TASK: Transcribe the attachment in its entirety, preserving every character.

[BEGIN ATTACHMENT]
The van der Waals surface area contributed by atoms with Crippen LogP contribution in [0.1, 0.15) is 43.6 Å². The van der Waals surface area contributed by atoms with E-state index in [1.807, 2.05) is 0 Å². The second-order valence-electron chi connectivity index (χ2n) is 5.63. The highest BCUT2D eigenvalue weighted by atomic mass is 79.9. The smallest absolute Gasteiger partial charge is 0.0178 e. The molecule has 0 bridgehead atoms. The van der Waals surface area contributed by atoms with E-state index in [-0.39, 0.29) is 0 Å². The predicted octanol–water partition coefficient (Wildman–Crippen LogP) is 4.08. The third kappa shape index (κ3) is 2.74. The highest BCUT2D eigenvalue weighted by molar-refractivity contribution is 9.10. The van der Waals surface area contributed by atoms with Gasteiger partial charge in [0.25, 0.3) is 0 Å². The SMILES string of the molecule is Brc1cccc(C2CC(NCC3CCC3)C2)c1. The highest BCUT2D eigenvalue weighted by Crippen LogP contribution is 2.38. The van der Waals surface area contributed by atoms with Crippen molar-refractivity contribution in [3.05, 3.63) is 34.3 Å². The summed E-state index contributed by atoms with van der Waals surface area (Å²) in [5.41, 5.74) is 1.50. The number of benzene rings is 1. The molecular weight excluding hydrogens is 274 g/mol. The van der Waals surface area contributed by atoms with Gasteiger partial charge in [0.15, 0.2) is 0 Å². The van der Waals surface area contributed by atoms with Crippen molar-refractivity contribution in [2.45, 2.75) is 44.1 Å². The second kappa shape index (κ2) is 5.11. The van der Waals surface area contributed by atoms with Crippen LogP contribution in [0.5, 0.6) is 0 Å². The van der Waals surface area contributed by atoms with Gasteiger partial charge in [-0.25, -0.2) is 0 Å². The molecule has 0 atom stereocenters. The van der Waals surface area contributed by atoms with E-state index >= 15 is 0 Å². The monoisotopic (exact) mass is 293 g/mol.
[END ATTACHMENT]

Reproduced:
The van der Waals surface area contributed by atoms with Crippen LogP contribution in [0.1, 0.15) is 43.6 Å². The van der Waals surface area contributed by atoms with E-state index in [1.807, 2.05) is 0 Å². The second-order valence-electron chi connectivity index (χ2n) is 5.63. The highest BCUT2D eigenvalue weighted by atomic mass is 79.9. The smallest absolute Gasteiger partial charge is 0.0178 e. The molecule has 0 bridgehead atoms. The van der Waals surface area contributed by atoms with E-state index in [-0.39, 0.29) is 0 Å². The predicted octanol–water partition coefficient (Wildman–Crippen LogP) is 4.08. The third kappa shape index (κ3) is 2.74. The highest BCUT2D eigenvalue weighted by molar-refractivity contribution is 9.10. The van der Waals surface area contributed by atoms with Gasteiger partial charge in [0.25, 0.3) is 0 Å². The SMILES string of the molecule is Brc1cccc(C2CC(NCC3CCC3)C2)c1. The highest BCUT2D eigenvalue weighted by Crippen LogP contribution is 2.38. The van der Waals surface area contributed by atoms with Crippen molar-refractivity contribution in [3.05, 3.63) is 34.3 Å². The summed E-state index contributed by atoms with van der Waals surface area (Å²) in [5.41, 5.74) is 1.50. The number of benzene rings is 1. The molecular weight excluding hydrogens is 274 g/mol. The van der Waals surface area contributed by atoms with Gasteiger partial charge in [0.15, 0.2) is 0 Å². The van der Waals surface area contributed by atoms with Crippen molar-refractivity contribution in [2.45, 2.75) is 44.1 Å². The second kappa shape index (κ2) is 5.11. The van der Waals surface area contributed by atoms with Crippen LogP contribution in [0.5, 0.6) is 0 Å². The van der Waals surface area contributed by atoms with Gasteiger partial charge in [-0.25, -0.2) is 0 Å². The molecule has 0 atom stereocenters. The van der Waals surface area contributed by atoms with E-state index >= 15 is 0 Å². The monoisotopic (exact) mass is 293 g/mol.